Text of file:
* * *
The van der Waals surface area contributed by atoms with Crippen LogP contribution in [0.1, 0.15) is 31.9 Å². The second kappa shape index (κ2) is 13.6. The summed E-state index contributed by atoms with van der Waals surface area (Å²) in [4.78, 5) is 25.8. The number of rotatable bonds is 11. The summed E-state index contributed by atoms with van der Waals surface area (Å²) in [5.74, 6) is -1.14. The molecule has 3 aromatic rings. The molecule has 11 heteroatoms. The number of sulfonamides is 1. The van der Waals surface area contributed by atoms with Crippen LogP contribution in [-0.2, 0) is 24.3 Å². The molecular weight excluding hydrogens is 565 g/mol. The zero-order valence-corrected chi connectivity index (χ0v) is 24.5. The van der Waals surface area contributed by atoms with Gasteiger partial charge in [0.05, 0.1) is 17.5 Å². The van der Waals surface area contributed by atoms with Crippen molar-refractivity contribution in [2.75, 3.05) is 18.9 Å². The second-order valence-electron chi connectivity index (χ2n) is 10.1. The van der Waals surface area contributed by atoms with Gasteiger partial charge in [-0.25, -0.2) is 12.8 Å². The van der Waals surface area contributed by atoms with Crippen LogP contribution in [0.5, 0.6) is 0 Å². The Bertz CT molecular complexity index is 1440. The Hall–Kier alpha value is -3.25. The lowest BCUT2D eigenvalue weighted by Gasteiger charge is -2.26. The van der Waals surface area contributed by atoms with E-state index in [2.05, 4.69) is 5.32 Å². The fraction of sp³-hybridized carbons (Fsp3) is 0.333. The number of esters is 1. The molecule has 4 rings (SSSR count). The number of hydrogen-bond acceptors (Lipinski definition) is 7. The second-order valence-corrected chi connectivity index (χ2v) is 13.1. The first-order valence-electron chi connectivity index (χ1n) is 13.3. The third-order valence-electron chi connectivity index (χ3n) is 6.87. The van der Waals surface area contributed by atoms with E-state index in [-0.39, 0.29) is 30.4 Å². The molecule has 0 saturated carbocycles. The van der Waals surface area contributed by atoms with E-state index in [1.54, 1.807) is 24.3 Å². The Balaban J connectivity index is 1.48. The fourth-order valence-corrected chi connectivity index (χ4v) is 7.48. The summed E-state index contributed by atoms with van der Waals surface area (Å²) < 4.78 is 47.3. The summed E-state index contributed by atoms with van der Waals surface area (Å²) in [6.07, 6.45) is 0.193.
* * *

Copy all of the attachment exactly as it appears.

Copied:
The van der Waals surface area contributed by atoms with Crippen LogP contribution in [0.1, 0.15) is 31.9 Å². The second kappa shape index (κ2) is 13.6. The summed E-state index contributed by atoms with van der Waals surface area (Å²) in [4.78, 5) is 25.8. The number of rotatable bonds is 11. The summed E-state index contributed by atoms with van der Waals surface area (Å²) in [5.74, 6) is -1.14. The molecule has 3 aromatic rings. The molecule has 11 heteroatoms. The number of sulfonamides is 1. The van der Waals surface area contributed by atoms with Crippen LogP contribution in [-0.2, 0) is 24.3 Å². The molecular weight excluding hydrogens is 565 g/mol. The zero-order valence-corrected chi connectivity index (χ0v) is 24.5. The van der Waals surface area contributed by atoms with Gasteiger partial charge in [0.05, 0.1) is 17.5 Å². The van der Waals surface area contributed by atoms with Crippen molar-refractivity contribution in [2.75, 3.05) is 18.9 Å². The second-order valence-electron chi connectivity index (χ2n) is 10.1. The van der Waals surface area contributed by atoms with Gasteiger partial charge in [-0.25, -0.2) is 12.8 Å². The van der Waals surface area contributed by atoms with Crippen LogP contribution in [0.5, 0.6) is 0 Å². The Bertz CT molecular complexity index is 1440. The Hall–Kier alpha value is -3.25. The lowest BCUT2D eigenvalue weighted by Gasteiger charge is -2.26. The van der Waals surface area contributed by atoms with E-state index in [2.05, 4.69) is 5.32 Å². The fraction of sp³-hybridized carbons (Fsp3) is 0.333. The number of esters is 1. The molecule has 4 rings (SSSR count). The number of hydrogen-bond acceptors (Lipinski definition) is 7. The second-order valence-corrected chi connectivity index (χ2v) is 13.1. The first-order valence-electron chi connectivity index (χ1n) is 13.3. The third-order valence-electron chi connectivity index (χ3n) is 6.87. The van der Waals surface area contributed by atoms with E-state index in [-0.39, 0.29) is 30.4 Å². The molecule has 0 saturated carbocycles. The van der Waals surface area contributed by atoms with E-state index in [1.54, 1.807) is 24.3 Å². The Balaban J connectivity index is 1.48. The fourth-order valence-corrected chi connectivity index (χ4v) is 7.48. The summed E-state index contributed by atoms with van der Waals surface area (Å²) < 4.78 is 47.3. The summed E-state index contributed by atoms with van der Waals surface area (Å²) in [6.07, 6.45) is 0.193.